There were five of us, best friends from different schools, different blocks, but all from the same community. On Sundays, we could always find a convenient time to meet for Mass. We lived in walking distance of five parishes and often we attended the latest mass, 6:30 pm at Our Lady of Hope. As young teenagers we would stroll to Juniper Park to our private spot and gaze at the city where the upper playground declined into the lower. There we would share our hopes and dreams; we built plans for college, for careers and we shared our political views. It was the place where I, the lone democrat, strengthened my love for policy and debated my ideals with friends who identified themselves with a political party different then mine but we had hopes, dreams and ambition much the same. We all still live near the neighborhood, except for one of us, but she spends more time in Middle Village than her out of town dwelling.

We felt pride and devotion for our neighborhood, a feeling unrivaled by any other place. Juniper Park was an integral part of my growing up, of who I am today. Juniper Park is the community space that defines Middle Village, with a continuity of character in the homes that is the look and feel of the community beyond the park. Middle Village, like most great neighborhoods, was not happenstance and would not be so great if not for the work of community leaders.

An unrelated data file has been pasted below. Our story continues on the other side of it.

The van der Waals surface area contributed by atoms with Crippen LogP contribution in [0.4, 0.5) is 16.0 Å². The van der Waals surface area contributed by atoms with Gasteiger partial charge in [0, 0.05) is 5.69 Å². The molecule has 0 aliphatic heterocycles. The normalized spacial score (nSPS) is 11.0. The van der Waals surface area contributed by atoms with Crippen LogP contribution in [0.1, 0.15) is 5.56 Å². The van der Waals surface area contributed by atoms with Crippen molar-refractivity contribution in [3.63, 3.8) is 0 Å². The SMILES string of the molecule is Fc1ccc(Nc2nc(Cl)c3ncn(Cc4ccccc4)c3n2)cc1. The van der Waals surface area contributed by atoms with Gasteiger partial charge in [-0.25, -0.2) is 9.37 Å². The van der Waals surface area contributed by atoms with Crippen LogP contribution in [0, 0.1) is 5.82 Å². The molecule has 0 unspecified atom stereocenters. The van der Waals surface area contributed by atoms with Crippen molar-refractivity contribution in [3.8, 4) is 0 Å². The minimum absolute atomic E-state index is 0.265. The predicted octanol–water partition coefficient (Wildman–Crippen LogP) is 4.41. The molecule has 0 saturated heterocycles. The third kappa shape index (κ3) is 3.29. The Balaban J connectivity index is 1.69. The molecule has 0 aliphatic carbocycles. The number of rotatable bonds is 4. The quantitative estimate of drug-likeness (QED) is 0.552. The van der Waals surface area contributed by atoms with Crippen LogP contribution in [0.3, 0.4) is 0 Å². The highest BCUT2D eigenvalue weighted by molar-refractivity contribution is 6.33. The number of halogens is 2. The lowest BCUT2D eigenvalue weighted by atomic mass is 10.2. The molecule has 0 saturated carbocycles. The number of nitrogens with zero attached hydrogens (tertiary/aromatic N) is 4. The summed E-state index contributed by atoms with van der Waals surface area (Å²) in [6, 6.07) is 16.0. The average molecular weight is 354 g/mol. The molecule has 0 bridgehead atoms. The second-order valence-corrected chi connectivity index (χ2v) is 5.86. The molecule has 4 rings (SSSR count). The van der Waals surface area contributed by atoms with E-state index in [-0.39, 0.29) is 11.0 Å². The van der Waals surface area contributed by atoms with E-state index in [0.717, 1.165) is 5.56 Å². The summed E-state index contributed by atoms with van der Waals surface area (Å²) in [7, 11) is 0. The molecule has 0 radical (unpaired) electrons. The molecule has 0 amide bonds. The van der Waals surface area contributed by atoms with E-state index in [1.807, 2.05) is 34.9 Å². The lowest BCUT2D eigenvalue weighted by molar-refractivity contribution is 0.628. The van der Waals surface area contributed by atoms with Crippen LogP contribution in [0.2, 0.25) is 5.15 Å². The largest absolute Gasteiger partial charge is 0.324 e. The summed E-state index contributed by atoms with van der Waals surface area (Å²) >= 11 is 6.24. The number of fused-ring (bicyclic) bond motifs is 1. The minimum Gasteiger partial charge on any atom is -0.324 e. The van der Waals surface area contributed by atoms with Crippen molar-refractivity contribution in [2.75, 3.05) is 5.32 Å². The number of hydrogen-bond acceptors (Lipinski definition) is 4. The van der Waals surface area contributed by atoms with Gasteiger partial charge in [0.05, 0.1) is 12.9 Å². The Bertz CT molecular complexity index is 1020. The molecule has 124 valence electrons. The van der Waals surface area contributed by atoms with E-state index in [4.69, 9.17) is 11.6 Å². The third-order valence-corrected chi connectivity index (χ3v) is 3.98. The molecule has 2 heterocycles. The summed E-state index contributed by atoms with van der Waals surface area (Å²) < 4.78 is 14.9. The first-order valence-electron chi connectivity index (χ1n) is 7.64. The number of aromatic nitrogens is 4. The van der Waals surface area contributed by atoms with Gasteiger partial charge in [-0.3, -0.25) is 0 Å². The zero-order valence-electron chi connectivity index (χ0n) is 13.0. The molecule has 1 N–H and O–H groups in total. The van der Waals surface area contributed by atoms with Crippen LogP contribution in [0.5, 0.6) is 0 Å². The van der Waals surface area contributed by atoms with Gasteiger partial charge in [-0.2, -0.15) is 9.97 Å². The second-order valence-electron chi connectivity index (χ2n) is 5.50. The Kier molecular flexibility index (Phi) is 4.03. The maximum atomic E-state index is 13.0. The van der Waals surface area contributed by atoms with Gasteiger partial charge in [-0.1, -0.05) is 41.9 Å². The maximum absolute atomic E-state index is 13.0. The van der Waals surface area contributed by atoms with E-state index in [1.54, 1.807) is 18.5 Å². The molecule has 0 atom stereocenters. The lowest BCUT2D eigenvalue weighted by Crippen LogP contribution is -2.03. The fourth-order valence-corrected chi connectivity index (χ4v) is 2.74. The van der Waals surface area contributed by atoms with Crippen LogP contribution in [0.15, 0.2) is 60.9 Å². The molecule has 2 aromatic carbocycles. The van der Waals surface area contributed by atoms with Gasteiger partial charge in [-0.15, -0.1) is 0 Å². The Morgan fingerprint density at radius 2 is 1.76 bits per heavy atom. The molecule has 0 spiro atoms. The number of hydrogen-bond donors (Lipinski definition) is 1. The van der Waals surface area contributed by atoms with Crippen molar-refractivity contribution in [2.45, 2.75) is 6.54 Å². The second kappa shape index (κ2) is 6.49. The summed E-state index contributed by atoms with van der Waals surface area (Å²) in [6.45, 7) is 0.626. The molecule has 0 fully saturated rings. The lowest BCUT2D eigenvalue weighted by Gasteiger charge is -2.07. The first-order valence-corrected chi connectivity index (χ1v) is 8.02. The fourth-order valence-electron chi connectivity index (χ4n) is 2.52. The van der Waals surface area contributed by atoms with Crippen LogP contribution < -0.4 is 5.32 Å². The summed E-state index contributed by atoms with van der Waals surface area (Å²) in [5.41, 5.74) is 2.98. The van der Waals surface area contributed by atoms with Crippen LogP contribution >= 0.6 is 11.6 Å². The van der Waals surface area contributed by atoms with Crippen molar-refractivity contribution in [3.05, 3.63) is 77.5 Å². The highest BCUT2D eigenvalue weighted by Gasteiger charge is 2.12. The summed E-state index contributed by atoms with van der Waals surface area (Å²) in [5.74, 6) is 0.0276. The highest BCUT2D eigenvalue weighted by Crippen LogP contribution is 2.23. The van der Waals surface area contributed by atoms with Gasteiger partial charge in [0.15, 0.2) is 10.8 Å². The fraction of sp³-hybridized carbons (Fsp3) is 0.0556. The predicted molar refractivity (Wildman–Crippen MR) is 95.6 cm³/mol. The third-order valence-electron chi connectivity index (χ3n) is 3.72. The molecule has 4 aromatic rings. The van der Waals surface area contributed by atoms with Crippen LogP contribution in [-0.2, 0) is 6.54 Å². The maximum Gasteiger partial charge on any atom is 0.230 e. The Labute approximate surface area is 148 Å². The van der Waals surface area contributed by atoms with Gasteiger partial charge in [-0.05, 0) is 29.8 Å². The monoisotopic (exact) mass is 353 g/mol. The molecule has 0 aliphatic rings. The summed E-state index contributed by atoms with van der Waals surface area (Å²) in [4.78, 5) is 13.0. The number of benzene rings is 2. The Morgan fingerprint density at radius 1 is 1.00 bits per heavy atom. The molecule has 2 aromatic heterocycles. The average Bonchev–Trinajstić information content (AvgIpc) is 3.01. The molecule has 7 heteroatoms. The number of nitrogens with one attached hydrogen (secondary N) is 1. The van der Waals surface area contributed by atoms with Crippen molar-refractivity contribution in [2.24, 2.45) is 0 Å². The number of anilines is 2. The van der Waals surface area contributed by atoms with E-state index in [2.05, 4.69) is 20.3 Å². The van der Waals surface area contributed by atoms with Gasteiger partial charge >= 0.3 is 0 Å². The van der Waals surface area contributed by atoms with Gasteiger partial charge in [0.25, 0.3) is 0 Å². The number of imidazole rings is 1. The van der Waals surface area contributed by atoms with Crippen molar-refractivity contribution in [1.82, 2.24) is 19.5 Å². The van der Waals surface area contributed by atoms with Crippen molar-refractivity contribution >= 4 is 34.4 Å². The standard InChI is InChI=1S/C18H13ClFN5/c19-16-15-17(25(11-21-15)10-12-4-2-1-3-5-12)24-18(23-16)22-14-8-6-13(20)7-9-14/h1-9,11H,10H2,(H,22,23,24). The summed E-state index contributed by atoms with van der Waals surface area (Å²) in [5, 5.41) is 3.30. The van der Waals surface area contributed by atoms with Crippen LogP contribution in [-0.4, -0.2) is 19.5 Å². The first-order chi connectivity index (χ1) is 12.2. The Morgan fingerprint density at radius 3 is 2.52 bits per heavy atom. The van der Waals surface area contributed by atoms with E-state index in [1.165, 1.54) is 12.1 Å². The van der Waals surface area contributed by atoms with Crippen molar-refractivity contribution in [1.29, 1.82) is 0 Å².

At one time, in the not so distant past, government forces that cared more for headlines than real communities sought to transform Juniper Park into a municipal swimming destination. Community leaders and local elected officials together have been successful in showing New York City that we are a strong community with NO available space in Middle Village or our surrounding areas of Maspeth and Glendale for homeless shelters, half way houses or public housing. We must always persist in our vigilance against these threats to our community.

We are the backbone of New York City. A community comprised of selfless hardworking individuals; we are nurses, cops, firefighters and teachers. Our hard work and sacrifice contribute greatly to the larger success and stability of New York City and although we live so close to the center of the capitol of the world, we like that our neighborhood remains a semi-suburban community, an idyllic place to raise a family and to achieve the American dream.

But today Middle Village and its Maspeth and Glendale neighbors may be facing one of its greatest challenges ever, one that compromises the very esthetic and quality of life of our low density community, OVERDEVELOPMENT. We have experienced the ramifications, suffered flooding in our homes, a longer commute time to work brought on by traffic and congestion, and overcrowding in our kid’s classrooms. There is no government action plan in the works, no plan to address our aging infrastructure or to enforce building codes and zoning regulations to ensure that our community keeps its character.